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-   -   using a hashed password file (http://www.linuxquestions.org/questions/linux-security-4/using-a-hashed-password-file-4175431189/)

dmiller7896 10-08-2012 03:17 PM

using a hashed password file
 
I'm looking for an encryption utility/software that will help me do the following: I have a script that runs periodically that will look at a file containing an SQL password which it uses to perform a DB query and return the results to a reporting engine. I would like to encrypt the file (or the password), but don't want to put the passphrase into the script (defeating the purpose of the encryption). I was wondering if it is possible to have the script fetch an encrypted (but not hashed) password out of file and send it to a utility to get the real password in order to perform the SQL queries, and if so, what it the utility/program/software package?

chrism01 10-08-2012 10:00 PM

But then you'd have to send the encryption key in order to for the utility to un-encrypt the password... unless you plan to hard code that key into the utility ...

It's the classic problem for auto de-crypting without leaving the key lying around .. ;)

One soln is to supply the key (manually) on prog start-up and make the prog a daemon, so it only has it stored in memory.

Another is to have the key stored elsewhere and have the prog use an ssh-auth-key to go get it.
See also ssh-agent, which creates an env that can store the auth in memory for any process in the same tree.

This qn should produce some interesting answers...

sneakyimp 10-10-2012 03:03 PM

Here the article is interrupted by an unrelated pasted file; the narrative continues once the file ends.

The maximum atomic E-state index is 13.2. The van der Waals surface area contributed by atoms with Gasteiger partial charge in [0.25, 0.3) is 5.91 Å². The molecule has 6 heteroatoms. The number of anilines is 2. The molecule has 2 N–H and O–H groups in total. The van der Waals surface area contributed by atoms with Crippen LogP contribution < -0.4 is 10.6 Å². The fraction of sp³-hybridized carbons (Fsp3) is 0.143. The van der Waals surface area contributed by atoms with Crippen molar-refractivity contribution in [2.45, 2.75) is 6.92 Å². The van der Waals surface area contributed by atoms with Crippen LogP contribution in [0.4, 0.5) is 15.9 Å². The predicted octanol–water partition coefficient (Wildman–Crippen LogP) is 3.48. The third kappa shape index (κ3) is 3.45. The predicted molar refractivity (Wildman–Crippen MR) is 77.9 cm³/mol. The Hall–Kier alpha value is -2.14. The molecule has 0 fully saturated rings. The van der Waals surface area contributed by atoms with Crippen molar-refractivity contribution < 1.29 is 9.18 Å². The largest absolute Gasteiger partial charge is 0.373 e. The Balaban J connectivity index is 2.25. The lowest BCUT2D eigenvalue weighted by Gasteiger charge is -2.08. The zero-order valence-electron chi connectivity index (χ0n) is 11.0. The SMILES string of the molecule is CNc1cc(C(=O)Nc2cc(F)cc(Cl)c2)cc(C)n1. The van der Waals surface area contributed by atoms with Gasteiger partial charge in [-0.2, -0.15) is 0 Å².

Isn't this like the problem where you have an SSL cert for your apache install? When your server reboots and apache starts again, you either have to A) make arrangements for the password to be supplied to apache on startup OR B) you have to decrypt your private key and just leave it stored on the file system somewhere. I don't think I've ever seen anyone opt for arrangement A. If your server reboots, memory is wiped, and there's no one around to supply the password.

I'm curious about what chrism01 has described, but I believe that most practical situations require that you store the password somewhere on your file system. It's a chicken/egg problem. If it's not stored on the file system, the machine is helpless to get started without your help or without retrieving the password from somewhere. I can imagine the machine might have a *different* password that it uses to authenticate with some external system to ask nicely for the password and then move along, but then you have the issue of this sensitive password getting passed around.


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